This VMA award winning music director is best known for her clean music videos that capture the bubbly feeling of the pop artists she usually works with. And although she stays mainstream (Ciara’s “I Bet,” Ariana Grande’s “Side to Side” featuring Nicki Minaj, Halsey’s “Alone”), our favorite from Lux-Davis has to be Lil Wayne’s “Love Me” featuring. Future and Drake. Outside music visuals, the Bellevue, WA native has also been contracted by Apple/Beats and Viacom for spins on her music videos.
3. Diane Martel
Martel got her start in the early ‘90s with Mariah Carey’s “Dreamlover.” In her lengthy career, Martel has worked with (deep breath) Christina Aguilera, Method Man, Eve, Jennifer Lopez, Omarion, Beyonce, Ciara and Miley Cyrus. The creative’s video style is minimal allowing the focus to be on the artist. Her most known and controversial work is Robin Thicke’s “Blurred Lines” in which she drew inspiration from Benny Hill and 1960s variety shows. She recently worked with Miley Cyrus for her newest project Younger Now.
2. Sanaa Hamri
One word comes to mind when watching Sanna Hamri’s videos: vibrant. She attributes her vivid imagery to her photographic memory of colors and Italian cinema and art from the ‘50s and ‘60s. Visuals for Mariah Carey, Destiny’s Child, Prince, Common and Jadakiss, show the Moroccan-born director is all about pops of color and visuals with a message. Most illustrative of Hamri’s style is Nicki Minaj’s “Super Bass,” full of icy blue ice sculptures, neon pink, and black light dances with eye-candy men.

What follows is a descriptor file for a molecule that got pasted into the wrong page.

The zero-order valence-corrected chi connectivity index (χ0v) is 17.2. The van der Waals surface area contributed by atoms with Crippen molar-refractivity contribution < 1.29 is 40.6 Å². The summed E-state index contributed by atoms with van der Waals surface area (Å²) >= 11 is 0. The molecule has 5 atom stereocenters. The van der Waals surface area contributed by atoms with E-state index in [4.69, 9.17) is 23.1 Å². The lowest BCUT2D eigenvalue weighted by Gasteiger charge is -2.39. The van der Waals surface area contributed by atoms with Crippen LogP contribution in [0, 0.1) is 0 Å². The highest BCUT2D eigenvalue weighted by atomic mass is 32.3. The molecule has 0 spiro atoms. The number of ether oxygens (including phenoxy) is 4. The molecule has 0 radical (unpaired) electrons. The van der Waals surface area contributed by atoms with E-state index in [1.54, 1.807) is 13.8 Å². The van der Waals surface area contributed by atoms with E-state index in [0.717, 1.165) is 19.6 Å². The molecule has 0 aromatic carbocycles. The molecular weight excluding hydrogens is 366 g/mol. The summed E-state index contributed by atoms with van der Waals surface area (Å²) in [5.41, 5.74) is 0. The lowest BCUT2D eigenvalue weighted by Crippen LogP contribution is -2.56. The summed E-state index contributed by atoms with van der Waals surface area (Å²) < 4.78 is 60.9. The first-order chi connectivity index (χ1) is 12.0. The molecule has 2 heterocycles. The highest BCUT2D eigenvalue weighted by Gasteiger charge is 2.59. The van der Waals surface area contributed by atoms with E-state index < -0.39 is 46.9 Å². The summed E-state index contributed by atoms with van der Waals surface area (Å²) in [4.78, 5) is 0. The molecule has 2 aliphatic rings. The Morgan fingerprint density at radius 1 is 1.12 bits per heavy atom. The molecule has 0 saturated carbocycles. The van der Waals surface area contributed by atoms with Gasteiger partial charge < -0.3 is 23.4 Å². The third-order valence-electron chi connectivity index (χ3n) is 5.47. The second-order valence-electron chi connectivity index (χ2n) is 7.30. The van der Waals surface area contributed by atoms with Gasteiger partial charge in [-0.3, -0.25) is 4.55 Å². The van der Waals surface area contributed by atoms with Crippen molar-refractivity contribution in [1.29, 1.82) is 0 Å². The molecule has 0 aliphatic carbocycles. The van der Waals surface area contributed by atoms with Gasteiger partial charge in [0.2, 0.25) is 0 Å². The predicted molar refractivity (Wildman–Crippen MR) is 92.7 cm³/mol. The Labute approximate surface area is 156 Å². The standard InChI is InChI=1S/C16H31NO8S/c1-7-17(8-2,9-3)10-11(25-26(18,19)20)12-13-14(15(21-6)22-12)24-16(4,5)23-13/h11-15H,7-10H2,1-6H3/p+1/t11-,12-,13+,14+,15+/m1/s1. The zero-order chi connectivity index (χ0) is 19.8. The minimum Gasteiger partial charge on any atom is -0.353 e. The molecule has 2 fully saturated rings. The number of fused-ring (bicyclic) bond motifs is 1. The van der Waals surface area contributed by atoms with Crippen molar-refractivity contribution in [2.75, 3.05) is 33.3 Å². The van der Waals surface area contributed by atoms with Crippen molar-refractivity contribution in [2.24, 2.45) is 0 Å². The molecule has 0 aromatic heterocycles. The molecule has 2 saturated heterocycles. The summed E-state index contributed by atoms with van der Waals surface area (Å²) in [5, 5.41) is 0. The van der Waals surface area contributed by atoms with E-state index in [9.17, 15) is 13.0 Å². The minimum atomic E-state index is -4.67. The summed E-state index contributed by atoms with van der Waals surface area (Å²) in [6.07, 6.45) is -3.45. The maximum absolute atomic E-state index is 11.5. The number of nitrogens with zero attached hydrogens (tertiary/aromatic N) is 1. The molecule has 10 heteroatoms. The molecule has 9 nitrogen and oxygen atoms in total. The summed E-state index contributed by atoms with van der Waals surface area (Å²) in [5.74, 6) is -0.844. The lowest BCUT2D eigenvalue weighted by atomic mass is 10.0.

Hamri moved to the United States to go to college, initially pursuing a career in theater. When things weren’t panning out, she decided to work as an assistant for cinematographer and producer Malik Hassan Sayeed. While working for him she taught herself the editing software Avid and began cutting videos for Sayeed, Hype Williams and Brett Ratner, leading up to her big break– Carey’s remix video to “Thank God I Found You” featuring Joe and Nas.
Since then she’s excelled in the music video business, using videos to tell stories that resonate with her. Hamri told Vulture she started to feel confined to the three minutes of a music video and longed to “tell bigger stories.” She now directs FOX’s hit show Empire.
Matsoukas’ cinematography portfolio is stacked with the biggest names in the music industry like Beyonce, Rihanna, Lady Gaga, Jennifer Lopez and Solange. Her video’s modus operandi flirt with video elements from decades past or pull from hip-hop’s extravagance, almost always capturing women as dynamic badasses in every frame. That explains why, creatively, Matsoukas and Beyonce go together like Oprah Winfrey and Gayle King, “Formation” being the creative’s standout video. It has amassed over 100 million views since it hit YouTube in December 2016.
Matsoukas is a creative gift, using her talents not only for music but for TV as well. She’s one of the key directors of Issa Rae’s Insecure and directed a handful of episodes of Aziz Ansari’s Master Of None.